Pwn2Own contest winner: Macs are safer than Windows

    

Charlie Miller, the security expert who won both this and last year’s CanSecWest Pwn2Own security contests by exploiting Macs running Safari, repeated in an interview that he’d recommend Macs to typical users as a safer alternative to Windows PCs.

Following both Pwn2Own contests, numerous sensationalist headlines played up the idea that a Mac had been “cracked in seconds,” conspicuously neglecting to mention what Miller called “the many days doing research and writing the exploit before the day of the competition,” enabling him to discover the bugs and develop a way to successfully exploit them on the first try at the event. Continue reading

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Microsoft 24 hours late with IE8 pwn protection

 

 

                    

 

Just one day after a little-known hacker dazzled his peers by exploiting the latest version of Internet Explorer 8 beta, Microsoft added an important protection to the browser that probably would have prevented the attack.

The measure, which was added to last Thursday’s final release of IE8, restores so-called ASLR, or address space layout randomization, and DEP, or data execution prevention, to the Microsoft browser. Microsoft has more about that here. Continue reading

Chrome beats the hackers in annual browser bash

The Pwn2Own competition, which is held every year to challenge hackers and security experts to find vulnerabilities in web browsers and mobile devices, has taken its usual share of victims with one surprise survivor during its first day.

Targeted browsers included Microsoft’s Internet Explorer 8, Mozilla’s Firefox, and Google’s Chrome, running on a Sony Vaio notebook running Windows 7 as well as Safari and Firefox on a Macbook running OS X.

Continue reading

Pwn2Own: IE8 hacked & Microsoft responds in less than 12hrs

                        

TippingPoint’s 3rd annual Pwn2Own contest has already shown significant security breaches on Apple’s Safari, Mozilla’s Firefox and Microsoft’s Internet Explorer 8, but Google’s Chrome was the only browser that made it through the first day of testing this year.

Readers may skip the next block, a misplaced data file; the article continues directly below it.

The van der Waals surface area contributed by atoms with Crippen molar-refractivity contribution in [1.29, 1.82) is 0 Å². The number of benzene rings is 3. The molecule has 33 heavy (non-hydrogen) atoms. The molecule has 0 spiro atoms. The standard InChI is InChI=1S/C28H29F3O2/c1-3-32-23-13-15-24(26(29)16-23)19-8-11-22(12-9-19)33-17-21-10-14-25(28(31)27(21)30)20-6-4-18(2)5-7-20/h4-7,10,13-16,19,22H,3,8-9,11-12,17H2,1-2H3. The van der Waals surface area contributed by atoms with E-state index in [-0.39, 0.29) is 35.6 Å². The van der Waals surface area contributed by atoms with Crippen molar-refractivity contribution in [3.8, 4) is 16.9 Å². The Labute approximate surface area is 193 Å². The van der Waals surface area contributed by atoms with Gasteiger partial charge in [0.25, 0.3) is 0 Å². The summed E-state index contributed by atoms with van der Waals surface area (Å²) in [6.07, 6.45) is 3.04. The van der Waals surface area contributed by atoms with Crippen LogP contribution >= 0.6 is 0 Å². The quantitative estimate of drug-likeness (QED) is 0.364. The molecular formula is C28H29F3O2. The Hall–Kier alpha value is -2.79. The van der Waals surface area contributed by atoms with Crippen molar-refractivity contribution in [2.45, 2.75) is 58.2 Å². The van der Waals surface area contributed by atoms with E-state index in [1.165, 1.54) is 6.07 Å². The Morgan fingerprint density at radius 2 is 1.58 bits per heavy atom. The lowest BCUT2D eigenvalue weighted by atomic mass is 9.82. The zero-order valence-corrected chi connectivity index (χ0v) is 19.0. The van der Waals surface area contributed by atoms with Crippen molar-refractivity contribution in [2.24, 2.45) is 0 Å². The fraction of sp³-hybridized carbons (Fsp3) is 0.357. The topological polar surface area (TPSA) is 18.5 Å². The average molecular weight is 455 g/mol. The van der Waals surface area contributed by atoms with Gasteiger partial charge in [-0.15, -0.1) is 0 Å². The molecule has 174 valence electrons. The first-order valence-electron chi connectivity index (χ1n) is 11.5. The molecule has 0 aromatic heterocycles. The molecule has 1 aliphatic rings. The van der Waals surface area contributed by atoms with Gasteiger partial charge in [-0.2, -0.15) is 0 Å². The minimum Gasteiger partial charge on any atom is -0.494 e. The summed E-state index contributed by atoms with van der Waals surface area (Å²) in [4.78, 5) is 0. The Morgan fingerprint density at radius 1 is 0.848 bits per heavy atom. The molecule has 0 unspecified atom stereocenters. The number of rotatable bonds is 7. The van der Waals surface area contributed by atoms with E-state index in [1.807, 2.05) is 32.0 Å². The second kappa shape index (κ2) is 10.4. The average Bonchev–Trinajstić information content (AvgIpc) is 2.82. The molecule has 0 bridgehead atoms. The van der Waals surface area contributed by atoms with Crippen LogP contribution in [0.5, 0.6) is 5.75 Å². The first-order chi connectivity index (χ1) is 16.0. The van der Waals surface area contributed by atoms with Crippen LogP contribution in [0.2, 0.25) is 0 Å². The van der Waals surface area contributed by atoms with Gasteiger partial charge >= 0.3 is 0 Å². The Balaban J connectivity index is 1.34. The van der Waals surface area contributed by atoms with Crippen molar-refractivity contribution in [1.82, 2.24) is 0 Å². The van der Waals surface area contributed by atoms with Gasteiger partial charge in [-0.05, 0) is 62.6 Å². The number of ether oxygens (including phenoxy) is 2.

One of the contestants, Nils was able to exploit the latest Internet Explorer 8 which was released just few days back. The blogosphere and news websites picked it up and very soon it became a hot news around. When people were worried about IE8’s security, MSRC (Microsoft Security Response Center) had already reproduced and validated the IE8 vulnerability in less than 12 hours.

Microsoft is expected to release a security patch for this vulnerability very soon. It is infact surprising to see that IE team acted so fast even when they were busy at MIX09!

You can visit TippingPoint’s blog for more information.

Related Post Chrome last browser standing after day one of Pwn2Own

Chrome last browser standing after day one of Pwn2Own

       

Google’s Chrome browser is the last web browser standing after day 1 of Pwn2Own. Does this make you reassess your daily browser?

A recent contest at CanSecWest, an event that brings together some of the most skilled experts in the security community, has demonstrated that the three most popular browser are susceptible to security bugs despite the vigilance and engineering prowess of their creators. Firefox, Safari, and Internet Explorer were all exploited during the Pwn2Own competition that took place at the conference. Google’s Chrome browser, however, was the only one left standing—a victory that security researchers attribute to its innovative sandbox feature.

I have to admit that while Chrome isn’t my default browser, I’m  quite fond of it. Its ability to handle countless tabs and Windows being open (as long as you have enough RAM) is far superior to any of the other big browsers. It’s also very stable and I’ve never had a crash that’s managed to take out all the tabs or make the wheels fall off the OS. The fact that Chrome’s survived day 1 of Pwn2Own makes me think that Google could set the security benchmark in much the same way that it is currently the speed pace setter.

Sure, Chrome doesn’t have all the bells and whistles that other browser have (and no add on support like Firefox) but it’s a fast, robust, and i seems secure bit of code.

Chrome is a browser worth keeping an eye on.

by Adrian Kingsley-Hughes

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